Frequent Binge-Watching Could Be a Warning Sign of Depression
Binge-watching a TV series and the allure of “just one more episode” are things most of us can relate to. But researchers from the University of Texas at Austin think that this persistent behavior could be a warning sign for depression.
Natalie has been writing professionally for about 6 years. After graduating from Ithaca College with a degree in Feature Writing, she snagged a job at PCMag.com where she had the opportunity to review all the latest consumer gadgets. Since then she has become a writer for hire, freelancing for various websites. In her spare time, you may find her riding her motorcycle, reading YA novels, hiking, or playing video games. Follow her on Twitter: @nat_schumaker
Netflix is a wasted day waiting to happen. The running joke is that the service gives you 10 seconds in between TV episodes to decide if you're going to do anything productive with your day. Ah yes, binge-watching and the allure of “just one more episode” are things most of us can relate to. But researchers Yoon Hi Sung, Eun Yeon Kang and Wei-Na Lee from the University of Texas at Austin think that this persistent behavior could be a warning sign of depression.
The researchers conducted a survey on 316 participants, ages 18 to 29 years, asking about their TV-watching habits and how often they felt lonely or depressed. Their results revealed that participants who confessed to binge-watching often were more likely to feel lonely and depressed. The researchers suggest that among these people there might be a deficiency in their ability to self-regulate, opting for clicking that “Next” button that will take them away from negative feelings.
With the rise of seemingly unlimited movies and TV shows at our fingertips, binge-watching is a relatively new pastime. One that people joke is a harmless addiction. However, the researcher Sung cautions against this thought, saying in a press release:
"When binge-watching becomes rampant, viewers may start to neglect their work and their relationships with others. Even though people know they should not, they have difficulty resisting the desire to watch episodes continuously. Our research is a step toward exploring binge-watching as an important media and social phenomenon."
This study doesn't necessarily mean you should forgo plans to binge-watch the latest season of House of Cards; just make sure these plans aren't happening on a regular basis.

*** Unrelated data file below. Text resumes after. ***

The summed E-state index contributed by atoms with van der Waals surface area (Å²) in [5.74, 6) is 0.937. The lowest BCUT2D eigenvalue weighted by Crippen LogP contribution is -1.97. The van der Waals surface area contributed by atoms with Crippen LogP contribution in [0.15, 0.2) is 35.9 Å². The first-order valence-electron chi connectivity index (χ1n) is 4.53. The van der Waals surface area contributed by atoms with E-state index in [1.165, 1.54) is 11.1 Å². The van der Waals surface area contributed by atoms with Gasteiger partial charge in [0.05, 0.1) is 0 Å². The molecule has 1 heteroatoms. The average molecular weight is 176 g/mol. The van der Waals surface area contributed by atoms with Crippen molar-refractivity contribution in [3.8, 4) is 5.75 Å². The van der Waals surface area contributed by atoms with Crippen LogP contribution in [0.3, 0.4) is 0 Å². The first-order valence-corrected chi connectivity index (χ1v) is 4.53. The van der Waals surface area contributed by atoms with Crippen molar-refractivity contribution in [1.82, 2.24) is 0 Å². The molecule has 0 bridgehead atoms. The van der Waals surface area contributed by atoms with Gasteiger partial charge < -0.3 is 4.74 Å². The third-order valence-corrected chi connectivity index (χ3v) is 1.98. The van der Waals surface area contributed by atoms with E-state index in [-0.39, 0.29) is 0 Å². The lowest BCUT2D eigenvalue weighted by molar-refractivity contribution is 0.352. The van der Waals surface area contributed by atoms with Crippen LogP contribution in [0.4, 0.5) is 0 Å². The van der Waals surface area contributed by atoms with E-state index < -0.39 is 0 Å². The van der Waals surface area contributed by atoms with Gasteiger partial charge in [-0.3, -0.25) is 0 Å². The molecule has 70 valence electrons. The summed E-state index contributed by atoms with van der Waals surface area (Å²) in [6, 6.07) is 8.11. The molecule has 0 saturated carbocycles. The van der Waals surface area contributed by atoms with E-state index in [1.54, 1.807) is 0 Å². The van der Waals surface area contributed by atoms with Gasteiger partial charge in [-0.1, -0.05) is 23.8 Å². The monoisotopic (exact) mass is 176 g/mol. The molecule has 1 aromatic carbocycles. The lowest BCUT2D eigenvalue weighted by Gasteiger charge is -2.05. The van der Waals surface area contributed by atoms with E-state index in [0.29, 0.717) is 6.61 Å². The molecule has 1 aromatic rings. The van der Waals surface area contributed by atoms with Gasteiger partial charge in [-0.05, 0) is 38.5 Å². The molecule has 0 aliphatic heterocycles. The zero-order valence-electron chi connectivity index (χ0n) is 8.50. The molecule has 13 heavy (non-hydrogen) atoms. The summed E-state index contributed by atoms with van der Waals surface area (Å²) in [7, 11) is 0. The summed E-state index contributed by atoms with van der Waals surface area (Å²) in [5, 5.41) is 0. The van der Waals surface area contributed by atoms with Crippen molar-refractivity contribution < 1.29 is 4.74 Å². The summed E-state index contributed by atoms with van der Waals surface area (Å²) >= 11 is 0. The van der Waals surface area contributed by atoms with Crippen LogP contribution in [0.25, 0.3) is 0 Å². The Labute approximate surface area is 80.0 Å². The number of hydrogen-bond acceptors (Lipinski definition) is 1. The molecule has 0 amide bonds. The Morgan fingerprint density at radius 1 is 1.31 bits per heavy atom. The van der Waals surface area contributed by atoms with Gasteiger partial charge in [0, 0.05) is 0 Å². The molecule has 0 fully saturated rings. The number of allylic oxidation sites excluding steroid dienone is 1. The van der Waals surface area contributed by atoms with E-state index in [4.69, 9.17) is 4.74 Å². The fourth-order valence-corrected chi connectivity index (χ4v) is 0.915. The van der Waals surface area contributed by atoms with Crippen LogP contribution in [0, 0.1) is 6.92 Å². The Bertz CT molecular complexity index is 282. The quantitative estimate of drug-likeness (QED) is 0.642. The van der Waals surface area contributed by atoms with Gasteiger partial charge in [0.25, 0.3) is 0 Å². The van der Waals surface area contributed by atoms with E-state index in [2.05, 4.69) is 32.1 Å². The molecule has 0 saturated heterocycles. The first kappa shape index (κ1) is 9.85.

Read more at Eurekalert!
Photo Credit: Shutterstock
The ability to speak clearly, succinctly, and powerfully is easier than you think
The ability to communicate effectively can make or break a person's assessment of your intelligence, competence, and authenticity.
The results come from a 15-year study that used ultrasound scans to track blood vessels in middle-aged adults starting in 2002.
- The study measured the stiffness of blood vessels in middle-aged patients over time.
- Stiff blood vessels can lead to the destruction of delicate blood vessels in the brain, which can contribute to cognitive decline.
- The scans could someday become a widely used tool to identify people at high risk of developing dementia and Alzheimer's.
Journalism got a big wake up call in 2016. Can we be optimistic about the future of media?
- "[T]o have a democracy that thrives and actually that manages to stay alive at all, you need regular citizens being able to get good, solid information," says Craig Newmark.
- The only constructive way to deal with fake news? Support trustworthy media. In 2018, Newmark was announced as a major donor of two new media organizations, The City, which will report on New York City-area stories which may have otherwise gone unreported, and The Markup, which will report on technology.
- Greater transparency of fact-checking within media organizations could help confront and correct fake news. Organizations already exist to make media more trustworthy — are we using them? There's The Trust Project, International Fact-Checkers Network, and Tech & Check.
SMARTER FASTER trademarks owned by The Big Think, Inc. All rights reserved.